When we do start a build, we may also need to build dependent crates. We therefore do a full cargo build. However, we do not compile the last crate (the one the user is editing in the IDE). We only run Cargo to get a command line to build that crate. Furthermore, we cache that command line, so for most builds (where we don't need to build dependent crates, and where we can be reasonably sure they haven't changed since a previous build) we don't run Cargo at all.

The command line we got from Cargo, we chop up and feed to the in-process compiler. We then collect error messages and analysis data in JSON format (although this is inefficient and should change).

Analysis data

From the compiler, we get a serialized dump of its analysis data (from name resolution and type checking). We combine data from all crates and the standard libraries and combine this into an index for the whole project. We cross- reference and store this data in HashMaps and use it to look up data for the IDE.

Reading, processing, and storing the analysis data is handled by the rls-analysis crate

Communicating with IDEs

The RLS communicates with IDEs via the Language Server protocol.

The LS protocol uses JSON sent over stdin/stdout. The JSON is rather dynamic - we can't make structs to easily map to many of the protocol objects. The client sends commands and notifications to the RLS. Commands must get a reply, notifications do not. Usually the structure of the reply is dictated by the protocol spec. The RLS can also send notifications to the client. So for a long running task (such as a build), the RLS will reply quickly to acknowledge the request, then send a message later with the result of the task.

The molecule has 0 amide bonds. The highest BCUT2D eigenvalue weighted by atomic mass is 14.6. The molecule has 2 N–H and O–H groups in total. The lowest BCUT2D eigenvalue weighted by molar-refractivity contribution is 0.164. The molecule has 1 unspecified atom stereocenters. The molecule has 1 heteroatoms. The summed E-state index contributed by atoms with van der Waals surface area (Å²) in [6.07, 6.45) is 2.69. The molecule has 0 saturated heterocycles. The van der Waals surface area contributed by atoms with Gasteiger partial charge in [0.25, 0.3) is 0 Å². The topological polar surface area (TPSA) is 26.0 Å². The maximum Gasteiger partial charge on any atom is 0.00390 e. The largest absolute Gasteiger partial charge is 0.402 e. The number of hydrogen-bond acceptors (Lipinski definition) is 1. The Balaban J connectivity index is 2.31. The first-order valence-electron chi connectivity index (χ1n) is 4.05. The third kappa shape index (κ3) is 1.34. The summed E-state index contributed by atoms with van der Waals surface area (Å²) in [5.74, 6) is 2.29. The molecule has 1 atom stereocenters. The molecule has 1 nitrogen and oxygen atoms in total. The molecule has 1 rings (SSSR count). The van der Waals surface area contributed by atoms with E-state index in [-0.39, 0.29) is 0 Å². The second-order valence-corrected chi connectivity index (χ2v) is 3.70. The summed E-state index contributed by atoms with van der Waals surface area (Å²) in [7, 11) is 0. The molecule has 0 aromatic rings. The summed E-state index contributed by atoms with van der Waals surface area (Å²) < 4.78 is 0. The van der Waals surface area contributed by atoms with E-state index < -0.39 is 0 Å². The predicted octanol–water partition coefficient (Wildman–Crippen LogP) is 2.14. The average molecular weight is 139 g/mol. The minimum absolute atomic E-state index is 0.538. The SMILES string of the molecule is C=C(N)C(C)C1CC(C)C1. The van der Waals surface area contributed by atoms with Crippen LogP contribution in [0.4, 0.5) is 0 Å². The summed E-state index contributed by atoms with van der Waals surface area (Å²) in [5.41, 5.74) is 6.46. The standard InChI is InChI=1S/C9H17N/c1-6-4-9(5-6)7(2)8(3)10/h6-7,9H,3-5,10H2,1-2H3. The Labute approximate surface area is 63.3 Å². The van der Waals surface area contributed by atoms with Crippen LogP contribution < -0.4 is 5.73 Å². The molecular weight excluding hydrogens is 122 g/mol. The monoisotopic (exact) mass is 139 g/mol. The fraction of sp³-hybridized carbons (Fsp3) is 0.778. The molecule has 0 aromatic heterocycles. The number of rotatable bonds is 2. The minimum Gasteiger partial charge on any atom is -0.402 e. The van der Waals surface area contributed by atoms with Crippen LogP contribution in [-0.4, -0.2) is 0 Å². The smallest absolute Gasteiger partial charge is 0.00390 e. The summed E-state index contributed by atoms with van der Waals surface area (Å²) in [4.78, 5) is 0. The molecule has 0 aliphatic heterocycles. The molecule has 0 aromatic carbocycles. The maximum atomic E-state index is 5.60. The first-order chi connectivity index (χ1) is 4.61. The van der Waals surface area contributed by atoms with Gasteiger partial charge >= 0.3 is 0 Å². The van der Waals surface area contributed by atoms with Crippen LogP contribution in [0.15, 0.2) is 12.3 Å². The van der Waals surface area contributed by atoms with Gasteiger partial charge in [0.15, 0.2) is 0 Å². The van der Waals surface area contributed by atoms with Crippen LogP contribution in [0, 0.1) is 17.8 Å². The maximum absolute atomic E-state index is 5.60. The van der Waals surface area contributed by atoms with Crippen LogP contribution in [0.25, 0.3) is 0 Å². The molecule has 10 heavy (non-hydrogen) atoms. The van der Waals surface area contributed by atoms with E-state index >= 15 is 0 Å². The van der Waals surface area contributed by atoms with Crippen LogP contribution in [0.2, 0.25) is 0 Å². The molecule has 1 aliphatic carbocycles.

Associating requests with replies is done using an id which must be handled by the RLS.

Extensions to the Language Server Protocol

The RLS uses some custom extensions to the Language Server Protocol.

RLS to LSP Client

These are all sent from the RLS to an LSP client and are only used to improve the user experience by showing progress indicators.

  • window/progress: notification, title: "Building". Sent before build starts.
  • window/progress: notification with title: "Building", repeated for each compile target.
    • When total amount of work is not known, has field message set to the current crate name.
    • When total amount of work is known, has field percentage set to how much of build has started.
  • window/progress: notification, title: "Building", "done": true. Sent when build ends.
  • window/progress: notification, title: "Indexing". Sent before analysis of build starts.
  • ... standard LSP publishDiagnostics
  • window/progress: notification, title: "Indexing", "done": true. Sent when analysis ends.

LSP Client to RLS

The following request is to support Rust specific features.

  • rustDocument/implementations: request params: TextDocumentPositionParams result: Location[]

    List all implementation blocks for a trait, struct, or enum denoted by the given text document position.